There’s an old Miller family recipe--well not that old, we did come up with it when I was a kid--called Garbage Casserole. While the name isn’t all that appealing, I gotta admit the dish is one of my favorites, and the recipe is ridiculously simple.
Take last night’s taco dinner leftovers and layer them in a gratin dish. Pile on the cheese. Heat and eat.
I can make Garbage Casseroles out of almost anything. Leftovers from roasts and poultry can become quickie pot pies. Extra hamburger can become cottage pie. And I have no idea why anyone on god’s green earth would even think of throwing away bacon. I would crumble that stuff on anything.
Maybe it was my solidly blue-collar upbringing--or, let’s be honest, present--that gave me my mind set on leftovers. Waste not, want not. Hell, it’s more than a dish, it’s a philosophy.
I’ll admit, it’s a way of thinking that can get out of hand. My grandmother was hoarder. Not as extreme as some you see on tv, but still, pretty bad. Whole rooms were filled with old clothes and drawers stocked with those little soaps you get in hotels. The shed was packed with crumbling tools that were decades past their usefulness.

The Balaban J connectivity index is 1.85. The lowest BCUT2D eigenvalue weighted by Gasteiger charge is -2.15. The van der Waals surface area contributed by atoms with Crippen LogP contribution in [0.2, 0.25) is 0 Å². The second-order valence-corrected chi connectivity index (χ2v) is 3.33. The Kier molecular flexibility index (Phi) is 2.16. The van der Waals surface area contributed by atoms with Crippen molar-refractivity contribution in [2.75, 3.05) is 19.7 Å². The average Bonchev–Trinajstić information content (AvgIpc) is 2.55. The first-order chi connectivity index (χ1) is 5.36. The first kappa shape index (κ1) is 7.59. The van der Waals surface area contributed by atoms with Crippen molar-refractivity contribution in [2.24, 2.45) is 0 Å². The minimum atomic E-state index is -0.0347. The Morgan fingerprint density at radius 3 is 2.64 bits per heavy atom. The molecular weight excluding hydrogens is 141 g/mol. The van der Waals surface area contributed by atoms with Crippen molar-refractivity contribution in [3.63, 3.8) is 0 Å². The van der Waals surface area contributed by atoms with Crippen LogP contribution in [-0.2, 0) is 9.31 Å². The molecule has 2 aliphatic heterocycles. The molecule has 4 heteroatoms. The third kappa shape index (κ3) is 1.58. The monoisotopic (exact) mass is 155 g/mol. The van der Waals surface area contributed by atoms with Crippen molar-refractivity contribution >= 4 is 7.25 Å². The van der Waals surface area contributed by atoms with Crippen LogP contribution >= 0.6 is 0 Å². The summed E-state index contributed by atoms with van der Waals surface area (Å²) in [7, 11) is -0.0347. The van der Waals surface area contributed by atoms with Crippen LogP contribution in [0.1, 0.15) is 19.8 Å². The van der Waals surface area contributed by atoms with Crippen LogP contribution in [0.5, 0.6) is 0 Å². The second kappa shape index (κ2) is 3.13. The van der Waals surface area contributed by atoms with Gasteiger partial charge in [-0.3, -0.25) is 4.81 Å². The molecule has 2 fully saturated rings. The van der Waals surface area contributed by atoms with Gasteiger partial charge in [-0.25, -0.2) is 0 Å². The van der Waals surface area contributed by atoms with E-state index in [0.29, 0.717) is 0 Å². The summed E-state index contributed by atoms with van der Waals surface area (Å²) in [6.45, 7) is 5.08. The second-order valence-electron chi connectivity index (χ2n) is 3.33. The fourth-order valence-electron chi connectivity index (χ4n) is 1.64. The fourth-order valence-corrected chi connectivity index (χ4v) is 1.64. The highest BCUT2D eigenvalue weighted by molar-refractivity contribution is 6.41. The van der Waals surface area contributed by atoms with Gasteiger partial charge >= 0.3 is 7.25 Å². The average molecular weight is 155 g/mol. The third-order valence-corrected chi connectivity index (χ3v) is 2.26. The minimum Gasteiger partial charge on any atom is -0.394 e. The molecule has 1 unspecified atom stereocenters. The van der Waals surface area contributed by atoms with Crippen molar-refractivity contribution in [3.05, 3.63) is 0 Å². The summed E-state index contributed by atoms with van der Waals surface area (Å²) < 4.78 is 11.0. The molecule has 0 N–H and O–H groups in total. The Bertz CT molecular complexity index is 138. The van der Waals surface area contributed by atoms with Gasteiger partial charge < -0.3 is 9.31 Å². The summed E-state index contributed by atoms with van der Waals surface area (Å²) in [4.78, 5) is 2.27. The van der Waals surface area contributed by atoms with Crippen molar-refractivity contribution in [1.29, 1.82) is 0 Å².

I sympathized with her obsession with keeping things. She came from a poor I have a hard time understanding. A rural Upper Michigan during the depression kind of poor. Think Charles Dickens, only less populated.
It makes me sad to think that once she finally go to the point in her life where she did have stuff, she was so plagued by the fear of losing it. On the other hand, it kind of makes me sad to think of those who live in such abundance that they never know how precious those things that they thoughtlessly toss out are.
Maybe that’s why I like the idea of Garbage Casserole so much. You use it all up, but you don’t waste. Yeah, that’s a thought I like a lot.